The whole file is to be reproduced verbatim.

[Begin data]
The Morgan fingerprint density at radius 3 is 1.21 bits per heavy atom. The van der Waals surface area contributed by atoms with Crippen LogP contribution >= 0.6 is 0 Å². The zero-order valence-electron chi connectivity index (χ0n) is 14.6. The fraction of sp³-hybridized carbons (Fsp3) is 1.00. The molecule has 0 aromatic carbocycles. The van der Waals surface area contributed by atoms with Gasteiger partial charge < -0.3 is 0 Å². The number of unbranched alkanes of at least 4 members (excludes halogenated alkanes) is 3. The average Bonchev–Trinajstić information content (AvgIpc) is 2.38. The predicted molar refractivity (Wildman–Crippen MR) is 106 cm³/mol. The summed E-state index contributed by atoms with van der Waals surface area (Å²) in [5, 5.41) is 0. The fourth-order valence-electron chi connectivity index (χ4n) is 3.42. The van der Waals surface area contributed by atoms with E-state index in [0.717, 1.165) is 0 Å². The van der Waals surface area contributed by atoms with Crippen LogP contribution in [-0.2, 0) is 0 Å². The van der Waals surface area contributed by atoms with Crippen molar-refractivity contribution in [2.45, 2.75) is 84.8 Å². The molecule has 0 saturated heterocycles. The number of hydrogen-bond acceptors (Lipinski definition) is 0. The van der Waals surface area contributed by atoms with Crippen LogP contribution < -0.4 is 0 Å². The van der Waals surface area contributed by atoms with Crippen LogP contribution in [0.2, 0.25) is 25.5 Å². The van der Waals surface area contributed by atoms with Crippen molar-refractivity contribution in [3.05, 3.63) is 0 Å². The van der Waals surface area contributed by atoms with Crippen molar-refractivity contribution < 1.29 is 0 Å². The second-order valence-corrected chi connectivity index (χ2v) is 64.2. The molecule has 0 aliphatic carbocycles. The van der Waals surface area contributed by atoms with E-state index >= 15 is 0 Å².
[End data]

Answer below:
The Morgan fingerprint density at radius 3 is 1.21 bits per heavy atom. The van der Waals surface area contributed by atoms with Crippen LogP contribution >= 0.6 is 0 Å². The zero-order valence-electron chi connectivity index (χ0n) is 14.6. The fraction of sp³-hybridized carbons (Fsp3) is 1.00. The molecule has 0 aromatic carbocycles. The van der Waals surface area contributed by atoms with Gasteiger partial charge < -0.3 is 0 Å². The number of unbranched alkanes of at least 4 members (excludes halogenated alkanes) is 3. The average Bonchev–Trinajstić information content (AvgIpc) is 2.38. The predicted molar refractivity (Wildman–Crippen MR) is 106 cm³/mol. The summed E-state index contributed by atoms with van der Waals surface area (Å²) in [5, 5.41) is 0. The fourth-order valence-electron chi connectivity index (χ4n) is 3.42. The van der Waals surface area contributed by atoms with E-state index in [0.717, 1.165) is 0 Å². The van der Waals surface area contributed by atoms with Crippen LogP contribution in [-0.2, 0) is 0 Å². The van der Waals surface area contributed by atoms with Crippen molar-refractivity contribution in [2.45, 2.75) is 84.8 Å². The molecule has 0 saturated heterocycles. The number of hydrogen-bond acceptors (Lipinski definition) is 0. The van der Waals surface area contributed by atoms with Crippen LogP contribution < -0.4 is 0 Å². The van der Waals surface area contributed by atoms with Crippen LogP contribution in [0.2, 0.25) is 25.5 Å². The van der Waals surface area contributed by atoms with Crippen molar-refractivity contribution in [3.05, 3.63) is 0 Å². The van der Waals surface area contributed by atoms with Crippen molar-refractivity contribution < 1.29 is 0 Å². The second-order valence-corrected chi connectivity index (χ2v) is 64.2. The molecule has 0 aliphatic carbocycles. The van der Waals surface area contributed by atoms with E-state index >= 15 is 0 Å².